o  Jesus taught to be wise as a serpent (Matthew 10:16).  In the LXX it is used in a good way in Proverbs 13:1 (wise), Proverbs 14:8, and Proverbs 14:15 (prudent).

o  Paul was using godly wisdom to examine the Corinthians (Ephesians 5:15-17).

Š     The term translated caught [Strong’s # 2983] has some unclear meanings too.  Normally, it is translated receive/received (@ 133 times) or take/took (@106 times). 

o  The word is used in a similar manner as in this verse in the following Scriptures: Matthew 15:26, Matthew 21:39, and Mark 12:3.

o  Look at how this same words is translated differently in just one verse to the Corinthians: “For 1063 who 5101 maketh 1252 0 thee 4571 to differ 1252 [from another]? and 1161 what 5101 hast thou 2192 that 3739 thou didst2983 0 not 3756 receive2983 ? 1161 now if 1499 thou didst receive2983 [it], why 5101 dost thou glory 2744, as 5613 if thou hadst2983 0 not 3361 received2983 [it]” (I Corinthians 4:7)?

o  Consider this, this same Greek word is part of the word translated as “overtaken” in (Galatians 6:1).

Š     The word translated “guile” (Strong’s # 1388) clearly is a term that shows they were deceptive/subtle and such is wrong (Acts 13:10, Romans 1:29, I Peter 2:1, and I Peter 3:10).


7. Did Paul try to gain from them in any way?

No: “(17) Did I make a gain of you by any of them whom I sent unto you?  (18) I desired Titus, and with him I sent a brother. Did Titus make a gain of you? walked we not in the same spirit? walked we not in the same steps” (II Corinthians 12:17-18)?


Š     His motive in sending Titus was to help (I Corinthians 4:17).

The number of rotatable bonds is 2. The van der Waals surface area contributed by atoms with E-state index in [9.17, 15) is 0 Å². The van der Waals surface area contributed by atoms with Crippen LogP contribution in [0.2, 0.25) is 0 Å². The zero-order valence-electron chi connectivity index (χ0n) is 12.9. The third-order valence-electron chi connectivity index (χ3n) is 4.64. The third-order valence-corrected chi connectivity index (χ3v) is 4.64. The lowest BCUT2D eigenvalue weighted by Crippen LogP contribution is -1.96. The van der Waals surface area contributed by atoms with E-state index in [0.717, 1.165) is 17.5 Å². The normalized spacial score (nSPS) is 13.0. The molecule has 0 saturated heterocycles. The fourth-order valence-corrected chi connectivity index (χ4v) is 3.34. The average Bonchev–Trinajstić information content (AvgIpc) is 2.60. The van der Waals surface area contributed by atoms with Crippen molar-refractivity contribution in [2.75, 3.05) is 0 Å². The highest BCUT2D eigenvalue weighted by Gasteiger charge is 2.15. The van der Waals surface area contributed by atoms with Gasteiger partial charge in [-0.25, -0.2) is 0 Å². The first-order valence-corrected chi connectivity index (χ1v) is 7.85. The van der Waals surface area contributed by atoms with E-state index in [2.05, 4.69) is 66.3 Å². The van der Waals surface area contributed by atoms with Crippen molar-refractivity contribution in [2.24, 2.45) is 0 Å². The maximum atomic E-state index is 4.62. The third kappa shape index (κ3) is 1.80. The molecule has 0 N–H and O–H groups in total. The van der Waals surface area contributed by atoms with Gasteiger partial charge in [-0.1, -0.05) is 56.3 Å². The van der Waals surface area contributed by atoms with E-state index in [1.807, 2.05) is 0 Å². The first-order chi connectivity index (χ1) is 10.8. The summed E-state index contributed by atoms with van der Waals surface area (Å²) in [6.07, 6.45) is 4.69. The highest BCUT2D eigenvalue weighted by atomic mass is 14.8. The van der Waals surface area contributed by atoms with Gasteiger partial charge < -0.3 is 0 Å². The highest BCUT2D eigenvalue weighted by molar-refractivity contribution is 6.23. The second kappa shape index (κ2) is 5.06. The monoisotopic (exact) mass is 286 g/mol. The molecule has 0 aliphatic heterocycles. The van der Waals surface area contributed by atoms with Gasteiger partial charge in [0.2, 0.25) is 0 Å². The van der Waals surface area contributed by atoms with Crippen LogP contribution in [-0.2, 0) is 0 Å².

Š     The same was true when Titus was being sent with another brother (II Corinthians 8:16-24).


8. To what end did Paul do all things?

For their edification: “Again, think ye that we excuse ourselves unto you? we speak before God in Christ: but we do all things, dearly beloved, for your edifying” (II Corinthians 12:19).


Š     Paul was not looking to make excuses for himself (II Corinthians 3:1).

Š     His work was not selfish (I Corinthians 10:33), but for their edification (I Corinthians 14:26).


9. What fear did Paul have concerning the Corinthians?

That when he was to come to them he would not find them doing what they should be doing: “For I fear, lest, when I come, I shall not find you such as I would, and that I shall be found unto you such as ye would not: lest there be debates, envyings, wraths, strifes, backbitings, whisperings, swellings, tumults: (21) And lest, when I come again, my God will humble me among you, and that I shall bewail many which have sinned already, and have not repented of the uncleanness and fornication and lasciviousness which they have committed” (II Corinthians 12:20-21).


Š     Paul wanted them to be right (II Corinthians 13:9), but did not feel such was the case for sure.

Š     There were debates [contentions] among them in the past (I Corinthians 1:11).

Š     Other fleshly things, which should not have been (Galatians 5:19-21), were a fear for Paul too.

Š     Paul had boasted of them and if he finds otherwise when he gets there that would humiliate him (cf. II Corinthians 9:3-4).  We should not understand this in a way that Paul did not want to abase himself that they could be exalted for he had already done that (II Corinthians 11:7).





Back To Index Of Studies In II Corinthians


© 2013 This material may not be used for sale or other means to have financial gain.  Use this as a tool for your own studies if such is helpful!   Preachers are welcome to this work, but please do not use my work so that you can be lazy and not do your own studies.  Getting financially supported to do the Lord’s work while allowing others to do it for you is simply theft!  – Brian A. Yeager